Thursday, June 18, 2020 – The U.S. Department of State (DOS), Bureau of Consular Affairs, issued its monthly Visa Bulletin. During normal times, this bulletin summarizes the availability of visas, indicating when applicants are eligible and can submit required documentation to the National Visa Center as visas become available. Today, applicants filing D-S260 can still pay fees and become documentarily qualified, however, they face unprecedented delays when attempting to advance to the interview stage for visa issuance as consulates remain closed due to COVID-19. Charlie Oppenheim, Chief of the Visa Control and Reporting Division at the U.S. Department of State provided feedback to stakeholders at an IIUSA webinar shortly after the Visa Bulletin’s release. Bob Kraft, Chairman, and CEO of FirstPathway Partners is the President of IIUSA, the global EB-5 industry trade association, representing the majority of capital formation and job creation in the U.S. resulting from the EB-5 program.
In July, China’s priority date advanced one week, after no advancement in June. With the Consulate in Guangzhou closed and no announced plans to reopen, only those with priority dates earlier than July 22, 2015, who are currently in the USA, eligible for adjustment of status, have an opportunity to obtain visas. It is uncertain how many Chinese adjustments are currently pending with U.S. Citizenship and Immigration Services (USCIS). DOS does not have visibility into China I-485 Adjustments pending on file at USCIS. DOS currently has a little over 3,000 China applications overall with July eligible priority dates for visas. It is unlikely Guangzhou could process that many, in the remaining months of FY20, even if they opened tomorrow. Oppenheim did however share positive news for China, indicating that this year is likely the last year visas will be offset from the Chinese Student Protection Act (CSPA) freeing up approximately 700 visas for fiscal years moving forward. EB-5 is expected to have no CSPA visa reduction impact in FY2021.
Vietnam advanced 23 days, consistent with last month.
In an anticipated move, India’s priority date is now current. This happened slightly earlier than projected. Oppenheim forecasted India to remain current for the remainder of FY 2020 and further is not expected to retrogress in the near future, as National Visa Center (NVC) only had 677 applicants on file as of June 1, 2020. In response to a question posed by Jennifer Sherer, Senior Vice President of FirstPathway Partners, Oppenheim indicated the wait has dropped significantly from his October 2019 estimate of 6.7 years but was not able to provide a new estimate at this time. This is great news for Indian petitioners. The other good news is India has already used about 500 of their 770 visas for FY20, so they do not stand to lose many visas this year if the consulate in Mumbai does not reopen.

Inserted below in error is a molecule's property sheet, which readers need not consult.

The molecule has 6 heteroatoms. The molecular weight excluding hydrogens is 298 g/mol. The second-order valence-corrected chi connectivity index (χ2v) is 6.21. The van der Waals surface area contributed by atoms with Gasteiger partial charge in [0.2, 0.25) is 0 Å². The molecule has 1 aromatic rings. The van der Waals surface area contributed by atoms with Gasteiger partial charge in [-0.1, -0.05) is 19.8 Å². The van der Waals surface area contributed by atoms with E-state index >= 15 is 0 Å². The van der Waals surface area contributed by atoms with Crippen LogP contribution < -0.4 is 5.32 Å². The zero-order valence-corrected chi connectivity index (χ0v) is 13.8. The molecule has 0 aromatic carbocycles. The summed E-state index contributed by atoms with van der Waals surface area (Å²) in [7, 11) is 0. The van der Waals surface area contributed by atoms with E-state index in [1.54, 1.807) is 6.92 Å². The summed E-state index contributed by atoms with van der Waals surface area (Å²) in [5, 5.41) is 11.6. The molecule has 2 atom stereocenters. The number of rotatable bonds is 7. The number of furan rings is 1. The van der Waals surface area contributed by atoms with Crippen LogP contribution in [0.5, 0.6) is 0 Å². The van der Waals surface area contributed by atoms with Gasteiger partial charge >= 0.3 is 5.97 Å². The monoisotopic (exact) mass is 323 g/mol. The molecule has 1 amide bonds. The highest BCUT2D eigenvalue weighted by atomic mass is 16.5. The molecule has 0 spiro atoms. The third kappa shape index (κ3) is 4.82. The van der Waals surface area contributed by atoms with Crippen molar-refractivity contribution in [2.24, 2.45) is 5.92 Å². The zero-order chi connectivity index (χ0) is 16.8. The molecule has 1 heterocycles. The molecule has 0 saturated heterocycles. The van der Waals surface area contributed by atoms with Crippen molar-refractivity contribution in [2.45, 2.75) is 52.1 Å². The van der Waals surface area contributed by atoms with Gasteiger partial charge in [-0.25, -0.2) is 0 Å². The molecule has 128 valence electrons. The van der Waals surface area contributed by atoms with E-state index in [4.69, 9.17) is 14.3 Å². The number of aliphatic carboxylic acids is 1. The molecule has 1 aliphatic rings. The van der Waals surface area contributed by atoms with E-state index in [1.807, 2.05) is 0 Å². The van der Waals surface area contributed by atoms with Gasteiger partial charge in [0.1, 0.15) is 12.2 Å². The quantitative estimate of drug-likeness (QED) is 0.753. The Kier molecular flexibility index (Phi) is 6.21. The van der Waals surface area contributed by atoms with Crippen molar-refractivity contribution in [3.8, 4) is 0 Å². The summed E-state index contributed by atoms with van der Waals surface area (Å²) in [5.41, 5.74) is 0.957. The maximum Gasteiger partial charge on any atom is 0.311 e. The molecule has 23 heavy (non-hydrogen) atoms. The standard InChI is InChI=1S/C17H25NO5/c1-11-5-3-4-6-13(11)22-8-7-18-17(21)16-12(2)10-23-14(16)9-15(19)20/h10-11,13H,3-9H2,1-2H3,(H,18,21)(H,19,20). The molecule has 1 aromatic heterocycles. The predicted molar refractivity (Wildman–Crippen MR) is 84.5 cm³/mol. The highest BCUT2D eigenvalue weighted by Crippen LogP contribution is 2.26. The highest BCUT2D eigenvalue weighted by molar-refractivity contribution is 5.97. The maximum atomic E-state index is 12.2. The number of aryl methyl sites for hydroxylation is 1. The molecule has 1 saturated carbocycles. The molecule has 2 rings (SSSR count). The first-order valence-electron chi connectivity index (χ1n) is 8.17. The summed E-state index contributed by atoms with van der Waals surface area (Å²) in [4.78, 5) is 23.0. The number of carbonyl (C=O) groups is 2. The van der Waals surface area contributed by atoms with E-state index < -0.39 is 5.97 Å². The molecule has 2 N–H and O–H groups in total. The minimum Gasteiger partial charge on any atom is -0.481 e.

Hong Kong continues to be treated as a separate country and will stay as such baring legislative change.
Global Visa Use
So far Oppenheim estimates about 4,500 of the estimated 11,000 EB-5 visa numbers have been used in FY2020. In the event consulates do not reopen in 2020, potentially 6,500 EB-5 visas could go unused, minus the number of visas issued to those adjusting status here in the United States. This loss could be offset by the additional family numbers EB-5 stands to gain if family visas continue to go unused. DOS is conservatively anticipating 60,000 unused family numbers for FY2020, which could mean an additional 4,200 visas (7.1%) could go to EB-5 in FY2021.
Near Term Demand for Visas
Both NVC and USCIS are continuing to process cases. In addition, both are providing data to DOS monthly. There were approximately 46,381 applicants on file at NVC as of June 1, 2020. These numbers also represent some visa suppression, due to several months of consulate closures, leading to minimal visa usage. Surprisingly, 50% of eligible investors have not yet become documentarily qualified nor paid fee bills.
What happens if consulates do not reopen?
In response to a question asked by Jennifer Sherer, Senior Vice President of FirstPathway Partners, and later echoed by panelists, Oppenheim indicated that in the event consulates continue to remain closed in FY20, he was unlikely to move the priority dates to current or provide more rapid advancement allowing for more adjustments. He was open to possibly looking at this suggestion in FY21. Oppenheim feels in FY20 that there is still potential for numbers to be utilized at the posts. The primary recipient of these visas would be Chinese born, as with generally the oldest priority dates, they are entitled to the leftover visas from the rest of the world. He has plans to consult with the consulate in Guangzhou as the year progresses to see 1) if/when they will reopen and 2) if they could accommodate the large numbers of applicants for interviews.